eBay for Android Content Provider Information Disclosure Vulnerability

Sebastian Guerrero, a security researcher from viaForensics has disclosed an interesting vulnerability on the eBay Android app prior to 2.4.1 (detailed paper: https://viaforensics.com/mobile-security/ebay-android-content-provider-injection-vulnerability.html), which allows 3rd party apps to retrieve or even modify the sensitive information stored in eBay app, without asking for any permission.

The cause of this vulnerability is simple: the developer put some local data such as search history, purchase list into the app’s Content Provider, which has no restriction on reading or writing.

The Content Provider is a feature for cross-app data sharing. On the Android, there is no storage region that is accessible to all apps by default, thus the Content Provider is the best way to share structured data among apps. Every app can create its own content provider, and access others’.

The content provider is identified by URI (Uniform Resource Identifier), forms like: content://com.ebay.mobile.providers.itemcacheprovider/saved_search, organized like a database. In this case, saved_search is the table name. To query this table, we can direct use content://com.ebay.mobile.providers.itemcacheprovider/saved_search/50 to access the #50 record in table. Or use the ContentResolver.query() method supported by Android to commit the CRUD (create, read, update and delate) operations.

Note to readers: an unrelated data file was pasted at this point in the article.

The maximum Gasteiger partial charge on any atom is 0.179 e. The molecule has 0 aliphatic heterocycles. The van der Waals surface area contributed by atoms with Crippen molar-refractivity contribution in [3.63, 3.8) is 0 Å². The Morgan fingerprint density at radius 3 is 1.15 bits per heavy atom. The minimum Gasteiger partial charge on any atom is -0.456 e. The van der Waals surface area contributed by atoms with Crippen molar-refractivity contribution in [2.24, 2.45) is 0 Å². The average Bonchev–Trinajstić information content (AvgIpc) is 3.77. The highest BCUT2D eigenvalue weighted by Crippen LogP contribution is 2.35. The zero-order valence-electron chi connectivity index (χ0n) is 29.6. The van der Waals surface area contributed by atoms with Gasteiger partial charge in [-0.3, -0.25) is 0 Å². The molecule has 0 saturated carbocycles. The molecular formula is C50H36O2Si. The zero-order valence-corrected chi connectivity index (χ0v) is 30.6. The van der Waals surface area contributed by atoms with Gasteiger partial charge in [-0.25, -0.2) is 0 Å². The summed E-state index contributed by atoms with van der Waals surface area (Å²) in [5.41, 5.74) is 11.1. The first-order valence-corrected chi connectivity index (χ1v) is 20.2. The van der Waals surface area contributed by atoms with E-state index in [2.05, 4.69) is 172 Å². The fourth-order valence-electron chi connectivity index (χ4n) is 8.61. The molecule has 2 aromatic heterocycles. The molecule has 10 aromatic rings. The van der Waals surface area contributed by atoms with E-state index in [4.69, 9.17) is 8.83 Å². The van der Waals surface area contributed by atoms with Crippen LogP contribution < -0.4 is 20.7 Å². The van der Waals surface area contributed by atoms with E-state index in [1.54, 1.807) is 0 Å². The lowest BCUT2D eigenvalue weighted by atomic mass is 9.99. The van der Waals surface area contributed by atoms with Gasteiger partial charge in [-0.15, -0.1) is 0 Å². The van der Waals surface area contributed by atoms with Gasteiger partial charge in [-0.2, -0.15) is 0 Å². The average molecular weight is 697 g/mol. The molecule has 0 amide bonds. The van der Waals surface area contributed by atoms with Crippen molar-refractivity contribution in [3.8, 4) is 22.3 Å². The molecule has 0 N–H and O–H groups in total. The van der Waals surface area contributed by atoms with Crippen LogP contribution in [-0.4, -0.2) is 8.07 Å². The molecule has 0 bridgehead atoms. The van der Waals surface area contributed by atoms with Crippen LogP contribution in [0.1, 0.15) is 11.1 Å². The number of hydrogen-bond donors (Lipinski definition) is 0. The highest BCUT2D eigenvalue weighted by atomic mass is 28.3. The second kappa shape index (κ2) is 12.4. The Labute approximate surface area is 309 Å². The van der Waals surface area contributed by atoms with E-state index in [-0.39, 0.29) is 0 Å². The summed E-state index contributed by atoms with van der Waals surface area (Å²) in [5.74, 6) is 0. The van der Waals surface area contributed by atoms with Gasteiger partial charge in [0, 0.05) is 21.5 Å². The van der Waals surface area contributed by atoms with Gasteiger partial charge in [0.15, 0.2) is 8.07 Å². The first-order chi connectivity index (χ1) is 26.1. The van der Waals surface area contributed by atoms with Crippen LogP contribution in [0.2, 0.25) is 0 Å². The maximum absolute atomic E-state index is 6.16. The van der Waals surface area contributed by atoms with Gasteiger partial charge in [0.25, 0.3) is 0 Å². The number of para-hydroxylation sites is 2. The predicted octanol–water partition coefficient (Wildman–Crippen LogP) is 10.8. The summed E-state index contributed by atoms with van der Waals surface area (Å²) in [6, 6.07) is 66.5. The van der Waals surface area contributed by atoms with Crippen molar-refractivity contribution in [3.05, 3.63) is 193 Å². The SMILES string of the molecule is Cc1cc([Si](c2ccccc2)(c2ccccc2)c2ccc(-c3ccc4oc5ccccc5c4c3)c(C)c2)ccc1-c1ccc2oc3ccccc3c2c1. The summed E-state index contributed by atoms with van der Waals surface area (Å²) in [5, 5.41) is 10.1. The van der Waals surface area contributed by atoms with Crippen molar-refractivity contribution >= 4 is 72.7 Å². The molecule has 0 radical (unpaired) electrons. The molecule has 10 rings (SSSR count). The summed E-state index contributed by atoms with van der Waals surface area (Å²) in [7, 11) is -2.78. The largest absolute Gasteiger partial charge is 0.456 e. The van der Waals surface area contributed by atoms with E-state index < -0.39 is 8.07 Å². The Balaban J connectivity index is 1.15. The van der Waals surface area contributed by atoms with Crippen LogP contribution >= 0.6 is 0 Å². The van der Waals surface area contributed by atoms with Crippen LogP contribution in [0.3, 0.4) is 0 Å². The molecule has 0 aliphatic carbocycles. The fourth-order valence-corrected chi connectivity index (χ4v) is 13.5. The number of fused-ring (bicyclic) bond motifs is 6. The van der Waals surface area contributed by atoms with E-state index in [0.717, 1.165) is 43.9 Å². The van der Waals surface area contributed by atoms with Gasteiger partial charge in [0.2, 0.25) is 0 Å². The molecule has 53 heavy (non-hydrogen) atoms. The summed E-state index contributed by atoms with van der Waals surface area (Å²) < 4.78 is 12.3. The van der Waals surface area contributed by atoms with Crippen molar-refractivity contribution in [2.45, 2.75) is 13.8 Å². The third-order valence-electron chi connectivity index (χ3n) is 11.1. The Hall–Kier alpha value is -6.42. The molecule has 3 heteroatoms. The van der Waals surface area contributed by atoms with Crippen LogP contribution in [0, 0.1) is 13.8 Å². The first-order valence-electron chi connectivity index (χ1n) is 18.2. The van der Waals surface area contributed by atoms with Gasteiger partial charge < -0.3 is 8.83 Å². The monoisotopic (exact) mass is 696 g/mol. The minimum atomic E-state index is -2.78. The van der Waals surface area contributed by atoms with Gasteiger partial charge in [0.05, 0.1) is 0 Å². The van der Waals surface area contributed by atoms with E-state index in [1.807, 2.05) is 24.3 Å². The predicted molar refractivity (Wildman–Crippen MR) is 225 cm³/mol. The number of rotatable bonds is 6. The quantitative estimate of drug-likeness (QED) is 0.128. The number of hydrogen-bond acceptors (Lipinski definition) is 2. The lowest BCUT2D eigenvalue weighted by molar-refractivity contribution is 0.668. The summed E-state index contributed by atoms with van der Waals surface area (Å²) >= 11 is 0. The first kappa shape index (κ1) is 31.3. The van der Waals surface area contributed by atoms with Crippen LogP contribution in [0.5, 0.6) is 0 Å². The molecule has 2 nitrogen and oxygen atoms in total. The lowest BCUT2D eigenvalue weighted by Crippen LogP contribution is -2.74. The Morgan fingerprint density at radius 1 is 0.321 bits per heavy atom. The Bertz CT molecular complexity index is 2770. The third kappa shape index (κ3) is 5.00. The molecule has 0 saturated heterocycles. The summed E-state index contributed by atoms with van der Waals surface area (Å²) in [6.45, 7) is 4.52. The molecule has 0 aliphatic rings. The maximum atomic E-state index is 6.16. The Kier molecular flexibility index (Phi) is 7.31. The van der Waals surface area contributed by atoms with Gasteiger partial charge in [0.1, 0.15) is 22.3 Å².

Android also integrated calendar and contact into the content provider, allowing developer access. However, corresponding permissions will be required.

Due to the nature of Content Provider, anyone can access it by default – neither using a third-party app or the ADB (Android Debugging Bridge) console. It is not wise to put any sensitive or permission-needed information in it.

There are overall 6 vulnerable tables in EBay’s content provider:



The information is encoded with JSON. Here is the decoded contents:


To fix this vulnerability, just add “readPermission” and “writePermission” into the AndroidManifest file, which is failed to add in the original manifest file:

Screen Shot 2013-10-23 at 10.40.42 PM


One lesson can be learned from this case: content provider is not a private storage, set proper permission before you add sensitive information into it!

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